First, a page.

The following sentence is complete and is the exact verbiage.
“A well-regulated militia, being necessary to the security of a free State, the right of the people to keep and bear arms, shall not be infringed.”
Fortunately, the Supreme Court has read it all! Next time you should do the same.
As far as your comments on violence in other countries, that’s a whole different story. I suggest you do some more reading.
Ralph Sexton, Modesto
A militia isn’t the military
One last time. Militias in colonial times were not members of our organized military.
The Constitution uses the word militia because 200 years ago everyone knew there was a huge fundamental difference between the U.S. military and a militia.
I challenge anybody to find an employee of the U.S. government today who says he is in the U.S. militia.
They had just won independence from an unjust government (the British), and wanted to ensure that the new America got a just government by guaranteeing that an armed populace at least had a fighting chance should our leaders get too corrupt. This is why the 2nd is in the Bill of Rights. A list of rights guaranteed to the people, not politicians. And the U.S. Supreme Court has already ruled accordingly.
Eric Thompson, Oakdale
Koch influence should be feared
A recent letter “Don’t fear Koch agenda; embrace it” (Letters, June 5) suggested embracing the Koch agenda; then mocked the lack of economic understanding by liberals.
The Kochs’ tentacles reach into virtually every aspect of political, economic and physical life on Earth.
They aim to reshape the global economic system, so as to enrich themselves and their heirs at the expense of most of the other inhabitants on the planet. They represent everything writers of our Constitution feared.
Their “tainted” money winds its insidious path from the Supreme Court, through states, counties and even city campaigns, in the hopes of eliminating any oversight to their profit-making endeavors.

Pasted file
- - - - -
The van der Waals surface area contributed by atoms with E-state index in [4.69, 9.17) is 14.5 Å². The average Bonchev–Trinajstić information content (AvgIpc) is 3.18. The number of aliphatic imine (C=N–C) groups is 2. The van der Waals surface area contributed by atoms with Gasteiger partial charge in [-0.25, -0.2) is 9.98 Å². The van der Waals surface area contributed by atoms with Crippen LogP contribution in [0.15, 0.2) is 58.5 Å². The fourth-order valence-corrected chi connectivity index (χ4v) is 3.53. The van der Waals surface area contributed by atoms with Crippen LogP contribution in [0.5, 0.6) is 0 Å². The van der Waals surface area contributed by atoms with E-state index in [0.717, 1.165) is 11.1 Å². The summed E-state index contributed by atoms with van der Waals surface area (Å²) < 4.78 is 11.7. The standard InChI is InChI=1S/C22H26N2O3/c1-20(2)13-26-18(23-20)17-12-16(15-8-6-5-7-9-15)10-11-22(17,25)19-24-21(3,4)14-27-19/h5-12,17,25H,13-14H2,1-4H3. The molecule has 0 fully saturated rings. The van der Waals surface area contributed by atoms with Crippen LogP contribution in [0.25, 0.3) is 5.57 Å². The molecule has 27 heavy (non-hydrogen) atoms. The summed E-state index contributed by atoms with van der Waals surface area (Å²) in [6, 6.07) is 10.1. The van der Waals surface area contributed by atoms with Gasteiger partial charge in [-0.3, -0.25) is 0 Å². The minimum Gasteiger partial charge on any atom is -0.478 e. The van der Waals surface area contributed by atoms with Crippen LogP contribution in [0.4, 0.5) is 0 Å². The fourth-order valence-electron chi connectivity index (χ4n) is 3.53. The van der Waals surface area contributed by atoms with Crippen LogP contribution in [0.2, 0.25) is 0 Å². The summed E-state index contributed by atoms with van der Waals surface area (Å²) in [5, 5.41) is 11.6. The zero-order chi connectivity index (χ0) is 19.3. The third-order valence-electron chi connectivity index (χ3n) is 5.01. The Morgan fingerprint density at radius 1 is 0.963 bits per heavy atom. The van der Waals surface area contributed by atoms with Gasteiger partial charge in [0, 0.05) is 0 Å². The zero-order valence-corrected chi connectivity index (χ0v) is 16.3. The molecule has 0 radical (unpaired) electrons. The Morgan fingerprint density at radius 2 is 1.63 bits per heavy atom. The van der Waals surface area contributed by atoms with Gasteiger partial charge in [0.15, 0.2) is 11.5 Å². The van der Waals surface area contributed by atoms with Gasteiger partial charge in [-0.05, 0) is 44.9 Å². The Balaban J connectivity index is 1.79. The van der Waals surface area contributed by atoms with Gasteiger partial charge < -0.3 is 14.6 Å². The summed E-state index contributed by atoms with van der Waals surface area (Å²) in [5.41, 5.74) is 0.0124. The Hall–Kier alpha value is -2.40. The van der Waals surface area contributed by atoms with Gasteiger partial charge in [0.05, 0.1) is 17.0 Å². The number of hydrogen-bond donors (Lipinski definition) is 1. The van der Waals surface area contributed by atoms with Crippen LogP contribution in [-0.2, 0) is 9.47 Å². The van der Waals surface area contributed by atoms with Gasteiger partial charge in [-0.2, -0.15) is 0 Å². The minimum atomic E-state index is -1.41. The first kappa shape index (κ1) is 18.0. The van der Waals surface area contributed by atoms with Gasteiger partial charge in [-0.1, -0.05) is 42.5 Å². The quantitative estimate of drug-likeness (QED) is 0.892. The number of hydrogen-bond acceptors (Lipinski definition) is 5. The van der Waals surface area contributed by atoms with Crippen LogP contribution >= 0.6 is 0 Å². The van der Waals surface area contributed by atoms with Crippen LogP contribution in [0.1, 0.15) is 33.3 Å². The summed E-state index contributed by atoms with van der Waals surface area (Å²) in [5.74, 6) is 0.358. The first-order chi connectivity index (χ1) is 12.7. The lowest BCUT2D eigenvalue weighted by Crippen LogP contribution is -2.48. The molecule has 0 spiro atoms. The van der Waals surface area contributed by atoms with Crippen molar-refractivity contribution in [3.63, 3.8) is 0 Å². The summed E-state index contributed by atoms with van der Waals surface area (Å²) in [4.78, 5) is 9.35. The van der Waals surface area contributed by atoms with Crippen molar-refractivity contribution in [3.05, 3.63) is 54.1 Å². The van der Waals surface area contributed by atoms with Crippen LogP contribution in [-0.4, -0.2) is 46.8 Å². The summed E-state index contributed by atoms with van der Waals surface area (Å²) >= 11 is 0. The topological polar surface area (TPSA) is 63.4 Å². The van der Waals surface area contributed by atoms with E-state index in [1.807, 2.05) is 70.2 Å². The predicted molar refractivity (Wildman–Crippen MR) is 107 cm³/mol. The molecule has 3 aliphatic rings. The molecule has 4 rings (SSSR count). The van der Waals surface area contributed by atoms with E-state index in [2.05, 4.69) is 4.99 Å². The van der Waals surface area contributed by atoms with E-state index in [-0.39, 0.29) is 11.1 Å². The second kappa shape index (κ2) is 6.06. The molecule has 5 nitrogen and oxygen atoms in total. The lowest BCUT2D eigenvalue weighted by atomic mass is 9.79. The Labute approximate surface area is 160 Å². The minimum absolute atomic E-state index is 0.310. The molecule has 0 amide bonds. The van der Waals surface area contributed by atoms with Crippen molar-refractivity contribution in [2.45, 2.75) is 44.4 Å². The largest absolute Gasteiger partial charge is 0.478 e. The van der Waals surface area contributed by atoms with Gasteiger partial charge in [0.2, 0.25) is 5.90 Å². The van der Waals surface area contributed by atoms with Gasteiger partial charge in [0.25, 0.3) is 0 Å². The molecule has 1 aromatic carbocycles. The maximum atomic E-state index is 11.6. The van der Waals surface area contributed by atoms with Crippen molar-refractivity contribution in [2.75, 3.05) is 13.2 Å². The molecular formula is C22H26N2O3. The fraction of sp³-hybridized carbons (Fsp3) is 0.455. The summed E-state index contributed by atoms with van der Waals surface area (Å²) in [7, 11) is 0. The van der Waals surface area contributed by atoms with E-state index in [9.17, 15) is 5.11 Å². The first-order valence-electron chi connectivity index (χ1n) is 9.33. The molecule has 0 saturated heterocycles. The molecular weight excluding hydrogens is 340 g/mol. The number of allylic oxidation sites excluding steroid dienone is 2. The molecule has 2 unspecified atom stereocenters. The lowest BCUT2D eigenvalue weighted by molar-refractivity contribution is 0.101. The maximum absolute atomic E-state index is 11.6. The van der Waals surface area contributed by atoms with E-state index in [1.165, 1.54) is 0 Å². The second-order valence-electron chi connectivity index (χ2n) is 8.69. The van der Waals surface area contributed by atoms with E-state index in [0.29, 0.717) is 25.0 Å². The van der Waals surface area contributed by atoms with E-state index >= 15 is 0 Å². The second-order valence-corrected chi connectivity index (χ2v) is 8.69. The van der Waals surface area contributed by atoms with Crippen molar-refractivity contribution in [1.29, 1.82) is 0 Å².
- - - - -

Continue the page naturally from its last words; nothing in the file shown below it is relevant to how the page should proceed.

Their lack of transparency, coupled with the 350 million political dollars they’ve spent, should raise the eyebrows of all Americans.
Their money is used against the rights of women, workers and voters, as well as against the poor, disabled, sick and elderly.
They are reinventing science facts, historical events and government functions.
Studies indicate that 2 percent of the Keystone Pipeline’s oil will spill out on its way to Koch refineries on the Gulf Coast.
America gets the pollution, but they get to sell that oil at top dollar to India, Brazil, etc. Regardless of economic wisdom. I’d rather embrace a rattlesnake.
Dean Jepson, Turlock
Obama lunch program is costly
Michelle Obama’s food plan will drastically affect the upcoming 2014-15 school year.
These laws force schools all around America to make lunches meeting all the standards. Some of these are: whole grain, increase in fruits and vegetables, limited amount of sodium, sugar, and/or fat. As a result students believe school lunches are unappetizing, and the food goes to waste. So far, 1 million public schools completely canceled the school lunch system because of the costly outcome.
Marcella Puducay, Ceres